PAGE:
The upper airways present a barrier to inhaled allergens and microbes, which alter immune responses and subsequent risk for diseases, such as allergic rhinitis (AR).
We tested the hypothesis that early life microbial exposures leaves a lasting signature in DNA methylation that ultimately influences the development of AR in children.
We studied upper airway microbiota at 1 week, 1 month and 3 months of life, and measured DNA methylation (DNAm) and gene expression profiles in upper airway mucosal cells and assessed AR at age 6 in children in the Copenhagen Prospective Studies on Asthma in Childhood (COPSAC) birth cohort RESULTS: We identified 956 AR-associated differentially methylated CpGs (DMCs) in upper airway mucosal cells at age 6; 792 of which formed three modules of correlated DMCs. The eigenvector of one module was correlated with the expression of genes enriched for lysosome and bacterial invasion of epithelial cell pathways. Early life microbial diversity was lower at 1 week (richness p=0.0079) in children with AR at age 6, and reduced diversity at 1 week was also correlated with the same module’s eigenvector (rho=-0.25, p=3.3×10). We show that the effect of microbiota richness at 1 week on risk for AR at age 6 was mediated in part by the epigenetic signature of this module.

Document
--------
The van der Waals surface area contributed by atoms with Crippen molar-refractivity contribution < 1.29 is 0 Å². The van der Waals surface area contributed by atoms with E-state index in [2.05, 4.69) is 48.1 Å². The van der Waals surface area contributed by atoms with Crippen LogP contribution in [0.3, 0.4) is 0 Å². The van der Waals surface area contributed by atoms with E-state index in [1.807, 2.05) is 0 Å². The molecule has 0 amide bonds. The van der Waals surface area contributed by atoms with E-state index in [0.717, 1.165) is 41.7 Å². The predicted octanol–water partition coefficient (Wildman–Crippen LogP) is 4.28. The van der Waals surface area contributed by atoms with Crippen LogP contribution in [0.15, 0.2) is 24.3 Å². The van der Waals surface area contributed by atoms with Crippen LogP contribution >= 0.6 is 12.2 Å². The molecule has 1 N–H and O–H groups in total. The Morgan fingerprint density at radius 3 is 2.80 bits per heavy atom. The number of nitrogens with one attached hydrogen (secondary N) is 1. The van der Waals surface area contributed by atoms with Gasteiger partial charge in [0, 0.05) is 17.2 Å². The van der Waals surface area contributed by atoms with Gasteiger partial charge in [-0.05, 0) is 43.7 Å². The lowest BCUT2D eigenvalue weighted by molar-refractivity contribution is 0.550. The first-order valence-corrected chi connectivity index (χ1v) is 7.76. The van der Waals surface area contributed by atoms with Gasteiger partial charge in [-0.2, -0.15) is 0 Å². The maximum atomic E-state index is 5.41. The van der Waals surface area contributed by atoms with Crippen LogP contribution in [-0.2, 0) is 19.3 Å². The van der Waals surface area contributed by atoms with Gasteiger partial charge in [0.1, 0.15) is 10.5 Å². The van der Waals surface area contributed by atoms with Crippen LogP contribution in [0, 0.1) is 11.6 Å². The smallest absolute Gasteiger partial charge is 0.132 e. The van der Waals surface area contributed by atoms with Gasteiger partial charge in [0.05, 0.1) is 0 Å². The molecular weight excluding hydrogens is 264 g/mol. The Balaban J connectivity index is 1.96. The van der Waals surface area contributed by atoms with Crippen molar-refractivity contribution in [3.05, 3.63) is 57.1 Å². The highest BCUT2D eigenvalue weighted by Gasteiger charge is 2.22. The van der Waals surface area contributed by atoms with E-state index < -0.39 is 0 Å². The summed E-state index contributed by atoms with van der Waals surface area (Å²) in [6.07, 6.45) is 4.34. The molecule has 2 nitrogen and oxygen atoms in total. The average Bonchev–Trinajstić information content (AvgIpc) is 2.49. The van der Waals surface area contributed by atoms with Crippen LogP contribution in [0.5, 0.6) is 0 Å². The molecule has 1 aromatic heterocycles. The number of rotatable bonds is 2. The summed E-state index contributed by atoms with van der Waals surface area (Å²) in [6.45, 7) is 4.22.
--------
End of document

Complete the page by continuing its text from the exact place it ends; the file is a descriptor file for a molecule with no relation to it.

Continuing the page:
Our results suggest that upper airway microbial composition in infancy contributes to the development of AR during childhood, and this trajectory is mediated, at least in part, through altered DNAm patterns in upper airway mucosal cells.

Copyright © 2020. Published by Elsevier Inc.

References

PubMed